Gregory J. Nickels (former Mayor)
2/7/2007 12:00:00 PM
Major crimes down in Seattle in 2006
Seattle one of the safest major metropolitan cities in America
SEATTLE -- Crime data for 2006 indicates that Seattle residents are still living in one of the safest major metropolitan cities in America, according to statistics released today by Mayor Greg Nickels and Police Chief Gil Kerlikowske.
Total crime for 2006 decreased 8.2 percent, largely due to a solid reduction in property crimes. In 2005, violent crimes increased 8.2 percent but last year the trend leveled off, with a 0.8 percent increase. Property crimes dropped sharply by 9 percent from the previous year.
“I’m proud to say we live in one of the safest cities in the country, and we are taking steps to reduce crime even more by working closely with neighborhoods and putting more officers on the streets,” Nickels said. “But the disturbing counterpoint to our mostly positive numbers is that assaults with firearms continue to rise. This must stop and we have asked our state legislature to pass common-sense laws to keep guns out of the hands of criminals.”
“The legislative session is still young and we’ll continue lobbying for laws to require background checks at gun shows, hold adults responsible when children get a hold of loaded guns, and to ban assault weapons,” said Kerlikowske.
The year 2006 will be remembered with great sadness with the Capitol Hill murders and the attack at the Jewish Federation firmly imprinted upon Seattle’s collective memory. Overall, homicides totaled 30 -- five more than in the previous year. Coinciding with the increase in homicides, aggravated assaults with firearms also continued their upward trend. The number of crimes in which guns were used, threatened or implied has increased 18 percent since 2005 and 46 percent since 2004.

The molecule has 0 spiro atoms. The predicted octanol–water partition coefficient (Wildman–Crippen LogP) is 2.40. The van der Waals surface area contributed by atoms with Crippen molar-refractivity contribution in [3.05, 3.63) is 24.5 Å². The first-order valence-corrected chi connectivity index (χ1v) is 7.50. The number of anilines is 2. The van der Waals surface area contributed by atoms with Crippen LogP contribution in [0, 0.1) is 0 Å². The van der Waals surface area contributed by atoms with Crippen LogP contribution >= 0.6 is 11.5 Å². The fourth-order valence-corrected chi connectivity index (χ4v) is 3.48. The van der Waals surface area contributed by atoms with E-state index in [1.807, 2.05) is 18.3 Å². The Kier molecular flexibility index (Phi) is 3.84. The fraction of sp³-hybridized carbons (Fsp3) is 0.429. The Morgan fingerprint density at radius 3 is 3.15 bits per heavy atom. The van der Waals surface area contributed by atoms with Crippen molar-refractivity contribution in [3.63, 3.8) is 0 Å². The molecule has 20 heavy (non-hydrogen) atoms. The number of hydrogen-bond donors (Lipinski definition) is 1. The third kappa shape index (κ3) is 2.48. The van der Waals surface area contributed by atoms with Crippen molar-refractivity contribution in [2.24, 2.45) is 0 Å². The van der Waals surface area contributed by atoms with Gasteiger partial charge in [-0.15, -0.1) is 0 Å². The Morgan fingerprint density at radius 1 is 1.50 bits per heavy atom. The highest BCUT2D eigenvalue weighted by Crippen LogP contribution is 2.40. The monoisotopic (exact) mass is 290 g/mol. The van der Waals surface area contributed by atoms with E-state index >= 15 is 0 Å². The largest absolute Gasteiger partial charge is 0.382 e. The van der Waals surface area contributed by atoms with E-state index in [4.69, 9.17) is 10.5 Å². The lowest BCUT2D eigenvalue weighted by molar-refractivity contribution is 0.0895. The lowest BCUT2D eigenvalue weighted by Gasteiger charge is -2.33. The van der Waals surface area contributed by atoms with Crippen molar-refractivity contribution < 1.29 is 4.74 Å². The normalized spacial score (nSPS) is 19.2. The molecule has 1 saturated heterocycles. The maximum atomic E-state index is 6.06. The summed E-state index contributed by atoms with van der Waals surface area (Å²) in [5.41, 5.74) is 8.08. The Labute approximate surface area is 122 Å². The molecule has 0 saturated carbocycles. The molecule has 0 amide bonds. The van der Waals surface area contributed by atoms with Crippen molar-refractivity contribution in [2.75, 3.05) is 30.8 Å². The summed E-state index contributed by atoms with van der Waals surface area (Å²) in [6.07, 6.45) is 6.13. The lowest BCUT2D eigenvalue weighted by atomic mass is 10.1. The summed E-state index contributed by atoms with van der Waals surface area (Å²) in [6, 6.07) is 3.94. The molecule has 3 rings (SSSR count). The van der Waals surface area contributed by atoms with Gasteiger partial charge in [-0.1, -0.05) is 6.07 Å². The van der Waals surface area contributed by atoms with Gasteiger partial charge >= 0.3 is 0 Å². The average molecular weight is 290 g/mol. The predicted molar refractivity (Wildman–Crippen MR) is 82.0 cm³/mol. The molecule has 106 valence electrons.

The Seattle Police Department continues to be an active participant in the Alcohol, Tobacco and Firearms Gangs Task Force. By ignoring traditional city boundaries and working with other local agencies in the region, the department multiplies the force brought to bear on problems of gun crimes and gang violence. The goal is a net reduction in violence in the region. The 2006 increase in aggravated assaults with firearms is tempered by a slight decrease in total aggravated assaults, which were down by 0.9 percent.
There was a sharp decrease in property crimes; auto thefts were down by 14.8 percent and larceny was down 12 percent. These declines can largely be credited to the efforts of the Major Crimes Task Force and the commitment by City Attorney Tom Carr and King County Prosecutor Norm Maleng to prioritize the prosecution of auto theft. In the burglary category, the 12.6 percent reduction in 2005 was negated by a 2006 increase of 11 percent. Because many property crimes are crimes of opportunity, the Seattle Police Department will continue efforts to encourage residents to adopt simple crime prevention measures into their daily routines.
The Seattle Police Department’s success in solving crimes continues to compare favorably with that of similar sized cities, meeting or exceeding the national benchmark on crime clearances in all major crimes except auto theft and larceny. Highlights include a murder clearance rate of 70 percent, a rape clearance rate of 52.7 percent, and a robbery clearance rate of 27.9 percent, exceeding national benchmarks by 16 percent 17 percent, and 9 percent, respectively.
Visit the mayor’s web site at www.seattle.gov/mayor. Get the mayor’s inside view on initiatives to promote transportation, public safety, economic opportunity and healthy communities by signing up for The Nickels Newsletter at www.seattle.gov/mayor/newsletter_signup.htmRead the 2006 Crime Stats fact sheet - Acrobat PDF
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